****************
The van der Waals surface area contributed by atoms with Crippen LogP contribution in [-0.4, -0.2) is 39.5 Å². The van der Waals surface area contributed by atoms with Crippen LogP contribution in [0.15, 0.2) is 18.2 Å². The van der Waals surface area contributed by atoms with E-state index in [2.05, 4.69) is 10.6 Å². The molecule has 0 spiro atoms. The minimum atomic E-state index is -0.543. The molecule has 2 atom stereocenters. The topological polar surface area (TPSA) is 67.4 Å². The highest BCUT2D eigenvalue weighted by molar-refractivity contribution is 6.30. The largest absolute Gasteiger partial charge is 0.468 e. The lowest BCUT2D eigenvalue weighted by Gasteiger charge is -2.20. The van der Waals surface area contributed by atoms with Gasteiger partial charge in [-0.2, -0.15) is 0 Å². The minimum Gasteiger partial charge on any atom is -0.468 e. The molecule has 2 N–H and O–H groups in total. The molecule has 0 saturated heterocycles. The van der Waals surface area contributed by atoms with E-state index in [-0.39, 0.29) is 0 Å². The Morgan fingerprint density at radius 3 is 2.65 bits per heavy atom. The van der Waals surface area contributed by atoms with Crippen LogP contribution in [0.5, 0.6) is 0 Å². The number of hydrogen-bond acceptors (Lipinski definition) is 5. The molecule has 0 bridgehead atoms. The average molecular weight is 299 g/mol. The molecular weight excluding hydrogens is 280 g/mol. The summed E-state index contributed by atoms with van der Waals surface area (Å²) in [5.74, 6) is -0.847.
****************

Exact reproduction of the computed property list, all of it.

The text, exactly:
The van der Waals surface area contributed by atoms with Crippen LogP contribution in [-0.4, -0.2) is 39.5 Å². The van der Waals surface area contributed by atoms with Crippen LogP contribution in [0.15, 0.2) is 18.2 Å². The van der Waals surface area contributed by atoms with E-state index in [2.05, 4.69) is 10.6 Å². The molecule has 0 spiro atoms. The minimum atomic E-state index is -0.543. The molecule has 2 atom stereocenters. The topological polar surface area (TPSA) is 67.4 Å². The highest BCUT2D eigenvalue weighted by molar-refractivity contribution is 6.30. The largest absolute Gasteiger partial charge is 0.468 e. The lowest BCUT2D eigenvalue weighted by Gasteiger charge is -2.20. The van der Waals surface area contributed by atoms with Gasteiger partial charge in [-0.2, -0.15) is 0 Å². The minimum Gasteiger partial charge on any atom is -0.468 e. The molecule has 2 N–H and O–H groups in total. The molecule has 0 saturated heterocycles. The van der Waals surface area contributed by atoms with E-state index in [-0.39, 0.29) is 0 Å². The Morgan fingerprint density at radius 3 is 2.65 bits per heavy atom. The van der Waals surface area contributed by atoms with Crippen LogP contribution in [0.5, 0.6) is 0 Å². The number of hydrogen-bond acceptors (Lipinski definition) is 5. The molecule has 0 bridgehead atoms. The average molecular weight is 299 g/mol. The molecular weight excluding hydrogens is 280 g/mol. The summed E-state index contributed by atoms with van der Waals surface area (Å²) in [5.74, 6) is -0.847.